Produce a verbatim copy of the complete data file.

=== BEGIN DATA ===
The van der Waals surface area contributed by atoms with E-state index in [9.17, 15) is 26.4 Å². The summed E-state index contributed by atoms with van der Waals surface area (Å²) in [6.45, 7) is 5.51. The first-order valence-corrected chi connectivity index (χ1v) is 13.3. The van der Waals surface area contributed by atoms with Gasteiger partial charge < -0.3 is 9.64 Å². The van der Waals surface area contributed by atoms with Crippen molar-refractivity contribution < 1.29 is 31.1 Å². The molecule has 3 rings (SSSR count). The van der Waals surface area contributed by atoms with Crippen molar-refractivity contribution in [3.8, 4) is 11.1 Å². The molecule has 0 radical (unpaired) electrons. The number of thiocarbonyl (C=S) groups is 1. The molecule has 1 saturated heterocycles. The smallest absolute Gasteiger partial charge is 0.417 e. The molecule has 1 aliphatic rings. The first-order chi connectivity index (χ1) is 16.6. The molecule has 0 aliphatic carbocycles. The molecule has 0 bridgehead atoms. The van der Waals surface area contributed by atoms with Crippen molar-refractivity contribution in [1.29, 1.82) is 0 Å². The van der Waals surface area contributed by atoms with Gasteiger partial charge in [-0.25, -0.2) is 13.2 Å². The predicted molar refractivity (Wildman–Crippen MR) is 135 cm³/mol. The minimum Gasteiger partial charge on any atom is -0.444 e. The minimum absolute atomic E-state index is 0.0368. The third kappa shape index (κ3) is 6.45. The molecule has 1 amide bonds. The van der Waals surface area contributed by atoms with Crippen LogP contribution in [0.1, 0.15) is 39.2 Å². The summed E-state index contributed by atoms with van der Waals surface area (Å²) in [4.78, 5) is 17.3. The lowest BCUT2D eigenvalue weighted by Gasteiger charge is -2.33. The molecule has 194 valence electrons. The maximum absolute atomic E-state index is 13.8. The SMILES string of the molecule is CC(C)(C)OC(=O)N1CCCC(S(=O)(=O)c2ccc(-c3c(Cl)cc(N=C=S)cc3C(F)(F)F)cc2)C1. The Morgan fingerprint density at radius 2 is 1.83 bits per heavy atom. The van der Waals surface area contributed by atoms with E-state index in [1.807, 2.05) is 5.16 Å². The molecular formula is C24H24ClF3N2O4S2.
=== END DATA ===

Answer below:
The van der Waals surface area contributed by atoms with E-state index in [9.17, 15) is 26.4 Å². The summed E-state index contributed by atoms with van der Waals surface area (Å²) in [6.45, 7) is 5.51. The first-order valence-corrected chi connectivity index (χ1v) is 13.3. The van der Waals surface area contributed by atoms with Gasteiger partial charge < -0.3 is 9.64 Å². The van der Waals surface area contributed by atoms with Crippen molar-refractivity contribution < 1.29 is 31.1 Å². The molecule has 3 rings (SSSR count). The van der Waals surface area contributed by atoms with Crippen molar-refractivity contribution in [3.8, 4) is 11.1 Å². The molecule has 0 radical (unpaired) electrons. The number of thiocarbonyl (C=S) groups is 1. The molecule has 1 saturated heterocycles. The smallest absolute Gasteiger partial charge is 0.417 e. The molecule has 1 aliphatic rings. The first-order chi connectivity index (χ1) is 16.6. The molecule has 0 aliphatic carbocycles. The molecule has 0 bridgehead atoms. The van der Waals surface area contributed by atoms with Crippen molar-refractivity contribution in [1.29, 1.82) is 0 Å². The van der Waals surface area contributed by atoms with Gasteiger partial charge in [-0.25, -0.2) is 13.2 Å². The predicted molar refractivity (Wildman–Crippen MR) is 135 cm³/mol. The minimum Gasteiger partial charge on any atom is -0.444 e. The minimum absolute atomic E-state index is 0.0368. The third kappa shape index (κ3) is 6.45. The molecule has 1 amide bonds. The van der Waals surface area contributed by atoms with Crippen LogP contribution in [0.1, 0.15) is 39.2 Å². The summed E-state index contributed by atoms with van der Waals surface area (Å²) in [4.78, 5) is 17.3. The lowest BCUT2D eigenvalue weighted by Gasteiger charge is -2.33. The molecule has 194 valence electrons. The maximum absolute atomic E-state index is 13.8. The SMILES string of the molecule is CC(C)(C)OC(=O)N1CCCC(S(=O)(=O)c2ccc(-c3c(Cl)cc(N=C=S)cc3C(F)(F)F)cc2)C1. The Morgan fingerprint density at radius 2 is 1.83 bits per heavy atom. The van der Waals surface area contributed by atoms with E-state index in [1.807, 2.05) is 5.16 Å². The molecular formula is C24H24ClF3N2O4S2.